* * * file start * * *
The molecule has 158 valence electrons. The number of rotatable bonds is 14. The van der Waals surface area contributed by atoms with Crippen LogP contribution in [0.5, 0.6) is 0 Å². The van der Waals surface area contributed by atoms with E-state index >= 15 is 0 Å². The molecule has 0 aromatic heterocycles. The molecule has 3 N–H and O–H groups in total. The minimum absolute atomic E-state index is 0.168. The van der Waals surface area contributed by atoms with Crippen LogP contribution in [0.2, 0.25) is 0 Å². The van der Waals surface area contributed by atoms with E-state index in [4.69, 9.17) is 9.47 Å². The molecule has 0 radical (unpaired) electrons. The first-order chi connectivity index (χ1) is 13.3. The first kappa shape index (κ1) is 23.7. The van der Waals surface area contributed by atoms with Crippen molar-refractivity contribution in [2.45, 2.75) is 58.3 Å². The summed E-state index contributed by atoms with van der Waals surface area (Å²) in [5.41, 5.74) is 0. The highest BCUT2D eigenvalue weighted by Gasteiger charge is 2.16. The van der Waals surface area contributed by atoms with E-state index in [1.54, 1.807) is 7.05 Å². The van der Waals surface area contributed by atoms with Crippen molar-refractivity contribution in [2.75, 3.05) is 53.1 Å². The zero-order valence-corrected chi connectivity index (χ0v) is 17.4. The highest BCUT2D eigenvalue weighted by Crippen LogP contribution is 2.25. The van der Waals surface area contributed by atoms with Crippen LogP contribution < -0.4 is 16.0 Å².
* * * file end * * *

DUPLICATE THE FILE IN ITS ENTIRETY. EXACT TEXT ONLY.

The molecule has 158 valence electrons. The number of rotatable bonds is 14. The van der Waals surface area contributed by atoms with Crippen LogP contribution in [0.5, 0.6) is 0 Å². The van der Waals surface area contributed by atoms with E-state index >= 15 is 0 Å². The molecule has 0 aromatic heterocycles. The molecule has 3 N–H and O–H groups in total. The minimum absolute atomic E-state index is 0.168. The van der Waals surface area contributed by atoms with Crippen LogP contribution in [0.2, 0.25) is 0 Å². The van der Waals surface area contributed by atoms with E-state index in [4.69, 9.17) is 9.47 Å². The molecule has 0 radical (unpaired) electrons. The first-order chi connectivity index (χ1) is 13.3. The first kappa shape index (κ1) is 23.7. The van der Waals surface area contributed by atoms with Crippen molar-refractivity contribution in [2.45, 2.75) is 58.3 Å². The summed E-state index contributed by atoms with van der Waals surface area (Å²) in [5.41, 5.74) is 0. The highest BCUT2D eigenvalue weighted by Gasteiger charge is 2.16. The van der Waals surface area contributed by atoms with E-state index in [1.54, 1.807) is 7.05 Å². The van der Waals surface area contributed by atoms with Crippen molar-refractivity contribution in [2.75, 3.05) is 53.1 Å². The zero-order valence-corrected chi connectivity index (χ0v) is 17.4. The highest BCUT2D eigenvalue weighted by Crippen LogP contribution is 2.25. The van der Waals surface area contributed by atoms with Crippen LogP contribution < -0.4 is 16.0 Å².